Las Vegas is famous for its over-the-top man-made attractions, but nearby natural attractions offer plenty of awe-inspiring sights.
When I am in Las Vegas, I head to the west side of the valley to Red Rock Canyon National Conservation Area. The red rock formations of sandstone peaks and walls change colors with the time of day as the sun hits the canyons from different angles. I stop at the overlooks to view the spectacular scenery all around me. The peaceful surroundings are free of sound. This amazes me as the natural area is just beyond the housing developments of fast-growing Las Vegas.
A one-way 13-mile loop road makes Red Rock Canyon quite accessible for viewing the sites, enjoying a picnic in the desert shaded by a cottonwood tree, hike in the canyons or bike the loop road if not too hot. At least seven hiking trails varying in length and degree of difficulty are accessible from the scenic drive loop. One of the trails leads to some petroglyphs drawn on a canyon wall by early inhabitants of the area. Rock climbing is popular here but not for the faint of heart. ATVs are not allowed in Red Rock Canyon. Hiking in the backcountry off established trails is risky due to rattlesnakes and flash flooding if a thunderstorm pops up.
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Red Rock Canyon Visitor’s Center
Start at the visitor center once you enter the main gate. The visitor center offers fantastic insight into the area’s early inhabitants of different Native American cultures, wildlife, plants, and geology. Colorful Aztec Sandstone cliffs and rock formations comprise most of the landscape. Red Rocks is a protected area for the desert tortoise. Burros, rabbits and ground squirrels live here, and bighorn sheep are occasionally seen at higher elevations.
At the southern end of Red Rock Canyon National Conservation Area is Spring Mountain Ranch State Park. The ranch is listed on the National Register of Historic Places and sits at a higher elevation near a spring-fed creek surrounded by grassy meadows. The higher elevation brings more plant and wildlife diversity. Hiking and picnicking are pleasant activities to be among the wildflowers, pinion pines, junipers, and Joshua trees. Historic buildings on the ranch include a cabin and bunkhouse, a blacksmith’s house, and the Wilson family cemetery. Owners of the ranch over the years include Chester Lauck of the comedy team, “Lum and Abner”, German actress Vera Krupp, and millionaire Howard Hughes.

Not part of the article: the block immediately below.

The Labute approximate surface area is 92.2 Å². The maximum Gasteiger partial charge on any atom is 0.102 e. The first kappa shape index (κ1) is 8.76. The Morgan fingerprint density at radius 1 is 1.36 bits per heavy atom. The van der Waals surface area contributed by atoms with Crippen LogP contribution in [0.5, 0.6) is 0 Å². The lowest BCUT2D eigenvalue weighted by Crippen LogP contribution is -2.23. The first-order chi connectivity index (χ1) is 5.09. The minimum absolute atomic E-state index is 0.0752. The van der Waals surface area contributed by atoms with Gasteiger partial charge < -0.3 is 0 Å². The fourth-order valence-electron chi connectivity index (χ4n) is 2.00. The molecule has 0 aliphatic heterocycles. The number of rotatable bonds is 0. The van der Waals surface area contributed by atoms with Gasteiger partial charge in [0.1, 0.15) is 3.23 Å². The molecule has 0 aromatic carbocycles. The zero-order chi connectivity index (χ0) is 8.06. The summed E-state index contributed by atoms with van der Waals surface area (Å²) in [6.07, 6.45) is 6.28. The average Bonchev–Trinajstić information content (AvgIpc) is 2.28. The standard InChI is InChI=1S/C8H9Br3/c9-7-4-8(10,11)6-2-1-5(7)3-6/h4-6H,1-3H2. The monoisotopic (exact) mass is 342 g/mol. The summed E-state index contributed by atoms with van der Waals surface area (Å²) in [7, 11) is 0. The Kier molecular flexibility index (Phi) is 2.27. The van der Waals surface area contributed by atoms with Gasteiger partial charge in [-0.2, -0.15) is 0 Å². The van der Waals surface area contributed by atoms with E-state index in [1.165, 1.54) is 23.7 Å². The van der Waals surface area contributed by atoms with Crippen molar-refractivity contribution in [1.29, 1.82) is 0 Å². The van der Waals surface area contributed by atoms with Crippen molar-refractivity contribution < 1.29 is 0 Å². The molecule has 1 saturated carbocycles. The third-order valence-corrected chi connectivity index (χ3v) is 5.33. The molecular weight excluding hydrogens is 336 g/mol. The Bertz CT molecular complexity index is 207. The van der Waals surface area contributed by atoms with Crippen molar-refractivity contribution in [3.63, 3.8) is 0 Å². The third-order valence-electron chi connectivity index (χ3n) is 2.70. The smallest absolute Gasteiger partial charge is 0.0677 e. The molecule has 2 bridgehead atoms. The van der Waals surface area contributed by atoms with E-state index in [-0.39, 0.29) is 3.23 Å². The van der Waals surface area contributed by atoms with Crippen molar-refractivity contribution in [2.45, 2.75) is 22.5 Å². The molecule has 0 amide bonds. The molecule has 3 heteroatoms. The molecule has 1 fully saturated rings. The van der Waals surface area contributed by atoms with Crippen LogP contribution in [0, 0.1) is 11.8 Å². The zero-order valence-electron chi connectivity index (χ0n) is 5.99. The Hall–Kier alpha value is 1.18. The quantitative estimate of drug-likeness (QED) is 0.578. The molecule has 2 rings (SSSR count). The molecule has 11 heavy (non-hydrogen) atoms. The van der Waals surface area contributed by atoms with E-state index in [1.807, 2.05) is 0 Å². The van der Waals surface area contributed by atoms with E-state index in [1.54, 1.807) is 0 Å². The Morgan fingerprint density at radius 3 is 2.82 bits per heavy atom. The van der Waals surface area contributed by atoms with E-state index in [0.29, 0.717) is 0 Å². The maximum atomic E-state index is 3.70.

Valley of Fire State Park
Another natural wonder of incredible beauty not far from Las Vegas is Valley of Fire State Park. It is Nevada’s oldest state park, located 50 miles northeast of the city, and is designated a National Natural Landmark. I think the Valley of Fire is the most breathtaking of all the natural outdoor wonders near Las Vegas.
The Valley of Fire is an amazing scene as you drive into the area and view what lies ahead. The park offers many hiking and picnicking areas. Most trails are only one mile long but steep inclines and downhills, filled with large rocks, ledges, and lots of sand make for challenging treks that give the sense of much longer hikes into the canyons. Bring good hiking shoes you won’t mind getting filled with sand. I was in search of more petroglyphs in this area as well.
Valley Of Fire State Park Visitor’s Center
The Visitors Center offers insight into more than 150 million years of history and the changing landscape of eroded sandstone and sand dunes. The rock formations are made of Aztec Sandstone, petrified rock, granite, and quartz.
The Valley of Fire was a popular location for shooting automobile commercials and commercial photography. Parts of famous movies were filmed here including, the racing scene in the 1963 Elvis Presley movie Viva Las Vegas. Also filmed here was The Professionals which starred Burt Lancaster, Lee Marvin, and Claudia Cardinale in 1966. A portion of a rock wall of a hacienda in one of the movie sets exists down a trail. The 1994 Star Trek Generations was filmed in the area as well.
A Geological Wonder You Must Visit
Driving back into the city, our trio stopped in downtown Las Vegas at Evil Pie, a famous spot for pizza slices with atypical toppings and a cold local beer. We were quite hungry and thirsty after our desert trek.
On your next visit to Las Vegas, take a day or at least a half day, and head out to the Valley of Fire State Park, a geological wonder, and a rewarding experience. Go early before temperatures heats up!